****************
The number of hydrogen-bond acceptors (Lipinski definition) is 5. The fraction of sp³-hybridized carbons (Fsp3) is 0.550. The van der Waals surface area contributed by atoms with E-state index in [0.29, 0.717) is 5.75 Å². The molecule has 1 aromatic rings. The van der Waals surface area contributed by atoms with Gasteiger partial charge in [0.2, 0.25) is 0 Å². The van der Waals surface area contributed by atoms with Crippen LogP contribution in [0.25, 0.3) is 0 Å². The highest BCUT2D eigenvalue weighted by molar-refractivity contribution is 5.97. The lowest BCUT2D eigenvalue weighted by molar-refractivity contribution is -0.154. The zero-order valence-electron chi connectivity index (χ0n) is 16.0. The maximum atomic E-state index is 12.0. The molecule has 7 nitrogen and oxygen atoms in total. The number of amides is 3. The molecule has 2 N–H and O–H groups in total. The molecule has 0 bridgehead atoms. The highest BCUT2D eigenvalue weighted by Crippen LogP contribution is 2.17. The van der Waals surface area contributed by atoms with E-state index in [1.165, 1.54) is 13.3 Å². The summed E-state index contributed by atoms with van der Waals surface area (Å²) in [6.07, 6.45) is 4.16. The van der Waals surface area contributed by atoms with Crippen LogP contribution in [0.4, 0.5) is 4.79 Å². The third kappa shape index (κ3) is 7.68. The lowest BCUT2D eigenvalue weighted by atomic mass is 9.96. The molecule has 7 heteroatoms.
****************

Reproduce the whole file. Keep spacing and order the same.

The number of hydrogen-bond acceptors (Lipinski definition) is 5. The fraction of sp³-hybridized carbons (Fsp3) is 0.550. The van der Waals surface area contributed by atoms with E-state index in [0.29, 0.717) is 5.75 Å². The molecule has 1 aromatic rings. The van der Waals surface area contributed by atoms with Gasteiger partial charge in [0.2, 0.25) is 0 Å². The van der Waals surface area contributed by atoms with Crippen LogP contribution in [0.25, 0.3) is 0 Å². The highest BCUT2D eigenvalue weighted by molar-refractivity contribution is 5.97. The lowest BCUT2D eigenvalue weighted by molar-refractivity contribution is -0.154. The zero-order valence-electron chi connectivity index (χ0n) is 16.0. The maximum atomic E-state index is 12.0. The molecule has 7 nitrogen and oxygen atoms in total. The number of amides is 3. The molecule has 2 N–H and O–H groups in total. The molecule has 0 bridgehead atoms. The highest BCUT2D eigenvalue weighted by Crippen LogP contribution is 2.17. The van der Waals surface area contributed by atoms with E-state index in [1.165, 1.54) is 13.3 Å². The summed E-state index contributed by atoms with van der Waals surface area (Å²) in [6.07, 6.45) is 4.16. The van der Waals surface area contributed by atoms with Crippen LogP contribution in [0.4, 0.5) is 4.79 Å². The third kappa shape index (κ3) is 7.68. The lowest BCUT2D eigenvalue weighted by atomic mass is 9.96. The molecule has 7 heteroatoms.